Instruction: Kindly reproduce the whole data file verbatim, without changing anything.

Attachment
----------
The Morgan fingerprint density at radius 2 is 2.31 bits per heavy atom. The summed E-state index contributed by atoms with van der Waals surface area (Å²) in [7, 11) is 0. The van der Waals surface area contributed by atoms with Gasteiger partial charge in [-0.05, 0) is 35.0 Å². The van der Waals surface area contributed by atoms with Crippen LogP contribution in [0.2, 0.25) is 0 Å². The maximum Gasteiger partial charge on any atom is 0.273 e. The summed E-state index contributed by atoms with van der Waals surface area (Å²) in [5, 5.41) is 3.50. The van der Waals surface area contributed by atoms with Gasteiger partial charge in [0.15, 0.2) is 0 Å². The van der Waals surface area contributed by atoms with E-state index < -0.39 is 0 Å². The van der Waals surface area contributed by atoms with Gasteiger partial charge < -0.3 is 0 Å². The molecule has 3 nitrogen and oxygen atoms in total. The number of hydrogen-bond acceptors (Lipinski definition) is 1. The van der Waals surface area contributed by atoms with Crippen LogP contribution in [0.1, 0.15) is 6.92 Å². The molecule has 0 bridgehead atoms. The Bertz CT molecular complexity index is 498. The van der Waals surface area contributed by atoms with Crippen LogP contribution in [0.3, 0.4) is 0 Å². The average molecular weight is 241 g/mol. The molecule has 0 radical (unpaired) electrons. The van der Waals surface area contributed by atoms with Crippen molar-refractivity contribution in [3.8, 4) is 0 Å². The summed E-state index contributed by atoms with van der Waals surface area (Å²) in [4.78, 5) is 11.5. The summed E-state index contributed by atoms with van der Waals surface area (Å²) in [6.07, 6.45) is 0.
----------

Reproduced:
The Morgan fingerprint density at radius 2 is 2.31 bits per heavy atom. The summed E-state index contributed by atoms with van der Waals surface area (Å²) in [7, 11) is 0. The van der Waals surface area contributed by atoms with Gasteiger partial charge in [-0.05, 0) is 35.0 Å². The van der Waals surface area contributed by atoms with Crippen LogP contribution in [0.2, 0.25) is 0 Å². The maximum Gasteiger partial charge on any atom is 0.273 e. The summed E-state index contributed by atoms with van der Waals surface area (Å²) in [5, 5.41) is 3.50. The van der Waals surface area contributed by atoms with Gasteiger partial charge in [0.15, 0.2) is 0 Å². The van der Waals surface area contributed by atoms with E-state index < -0.39 is 0 Å². The van der Waals surface area contributed by atoms with Gasteiger partial charge < -0.3 is 0 Å². The molecule has 3 nitrogen and oxygen atoms in total. The number of hydrogen-bond acceptors (Lipinski definition) is 1. The van der Waals surface area contributed by atoms with Crippen LogP contribution in [0.1, 0.15) is 6.92 Å². The molecule has 0 bridgehead atoms. The Bertz CT molecular complexity index is 498. The van der Waals surface area contributed by atoms with Crippen LogP contribution in [0.3, 0.4) is 0 Å². The average molecular weight is 241 g/mol. The molecule has 0 radical (unpaired) electrons. The van der Waals surface area contributed by atoms with Crippen molar-refractivity contribution in [3.8, 4) is 0 Å². The summed E-state index contributed by atoms with van der Waals surface area (Å²) in [4.78, 5) is 11.5. The summed E-state index contributed by atoms with van der Waals surface area (Å²) in [6.07, 6.45) is 0.